From time to time I write a post inspired by music, film or a TV series. Today, once again, is a post inspired by a TV series recently released: Squid Game – where the bottom line is about human greed and its behavior regarding their closest ally, where keeping oneself alive is a matter of choice: luck and risk are the keyset on Squid Game, a Netflix runaway hit.

It is a Korean drama-slash-horror series where battles royal are conducted via children’s playground games. It debuted on September 17 and became an instant sensation, rocketing to the top of Netflix’s most-viewed releases and generating a lot of memes across social media.

After barely three weeks on the platform, Squid Game has not only become the most popular Korean drama in Netflix’s history, but it’s on track to surpass Bridgerton as the most popular show in Netflix history.

In short, Squid Game tells the story of people who have huge debts – impossible to pay. They receive a mysterious proposal to participate in a sequence of games in which the winner receives a huge cash prize. The prize rises instantly when any participants die.

The other day I had a phone call with a colleague, Eduardo Fontoura, a Brazilian Dispute Consultant who lives in Los Angeles, mediating cases and working daily in the conflict resolution area.

We had a chance to talk about the TV series, and it was an inspiration to write down this short full brainy ideas in a collaborative way, connecting Brazilians in Rio de Janeiro and California with their perspective into a successful TV series and a conflict resolution demands in Brazil.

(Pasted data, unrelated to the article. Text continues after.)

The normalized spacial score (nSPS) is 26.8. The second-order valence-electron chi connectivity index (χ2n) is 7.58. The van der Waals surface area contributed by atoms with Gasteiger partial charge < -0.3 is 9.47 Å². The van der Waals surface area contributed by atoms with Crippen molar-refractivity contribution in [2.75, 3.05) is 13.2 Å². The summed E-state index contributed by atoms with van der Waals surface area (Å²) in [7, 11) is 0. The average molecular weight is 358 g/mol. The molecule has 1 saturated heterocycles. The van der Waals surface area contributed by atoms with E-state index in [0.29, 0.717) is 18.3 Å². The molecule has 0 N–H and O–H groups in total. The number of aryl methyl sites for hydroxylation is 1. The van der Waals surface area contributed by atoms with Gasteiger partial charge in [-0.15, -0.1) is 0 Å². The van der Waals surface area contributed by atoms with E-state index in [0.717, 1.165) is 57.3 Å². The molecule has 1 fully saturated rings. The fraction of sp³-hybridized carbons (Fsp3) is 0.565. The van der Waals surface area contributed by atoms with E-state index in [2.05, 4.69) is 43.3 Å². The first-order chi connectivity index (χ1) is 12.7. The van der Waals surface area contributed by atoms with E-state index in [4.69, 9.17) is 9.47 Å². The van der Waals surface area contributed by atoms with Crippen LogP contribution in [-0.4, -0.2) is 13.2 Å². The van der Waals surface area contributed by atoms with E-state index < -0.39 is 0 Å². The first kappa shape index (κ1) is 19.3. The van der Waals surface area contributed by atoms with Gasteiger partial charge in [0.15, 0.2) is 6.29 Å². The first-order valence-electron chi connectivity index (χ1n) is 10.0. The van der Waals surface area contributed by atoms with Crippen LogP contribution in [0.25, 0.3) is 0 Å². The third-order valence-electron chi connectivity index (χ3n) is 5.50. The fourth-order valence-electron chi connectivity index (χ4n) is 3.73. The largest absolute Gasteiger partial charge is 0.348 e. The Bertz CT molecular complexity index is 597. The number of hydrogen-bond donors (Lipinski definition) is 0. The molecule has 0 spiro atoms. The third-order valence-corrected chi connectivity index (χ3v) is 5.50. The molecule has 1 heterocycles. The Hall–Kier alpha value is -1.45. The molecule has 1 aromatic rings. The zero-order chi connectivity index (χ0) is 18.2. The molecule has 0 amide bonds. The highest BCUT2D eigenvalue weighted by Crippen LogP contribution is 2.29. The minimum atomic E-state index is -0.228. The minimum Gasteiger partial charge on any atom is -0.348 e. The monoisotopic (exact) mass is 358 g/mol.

We both agreed that Squid Game is a political science lesson about democracy and inequality, however the dynamic that called our attention was the fact that the participants didn’t have a chance to understand the rules of the game. They were filled with terror once they discovered an unexpected kind of game: money or death.

On that matter, they were inserted into a zero sum game mindset. How can one change the rules of the game and make it a win-win game on a such hard environment?

In a massive social and income inequal group of participants, desperate people fight for money and life, forgetting that there is a way to stop the game and change the zero-sum results: if the majority agrees to stop the game. However, no winner no award.


So far none of participants know their lives were at risk. They are voluntarily participating in order to get a much more than what they need to get out of their miserable lives: millions to come. Greed and need are the main characters at this point, the most infamous and the most basic sentiments or feelings in a human being, the path to conflict and disagreements.

The total of 456 participants have the same chance in a big room, while they don’t know the exact nature of the games they will face. After the first round, 255 perish and 201 returned to their dormitory filled with horror and disgrace.

Understanding they are not allowed to stop the game (rule 1), if one refuses they will be eliminated (rule 2), the only way to get out of the game is observing the third rule: games will end if the majority agrees.

There was a way to get out and the majority won by a vote of an old and sick fellow – with a brain tumor. At that point the social differences between the participants were solid and clear. Economically all of them were broken. Where is the key difference here: street experience or school knowledge?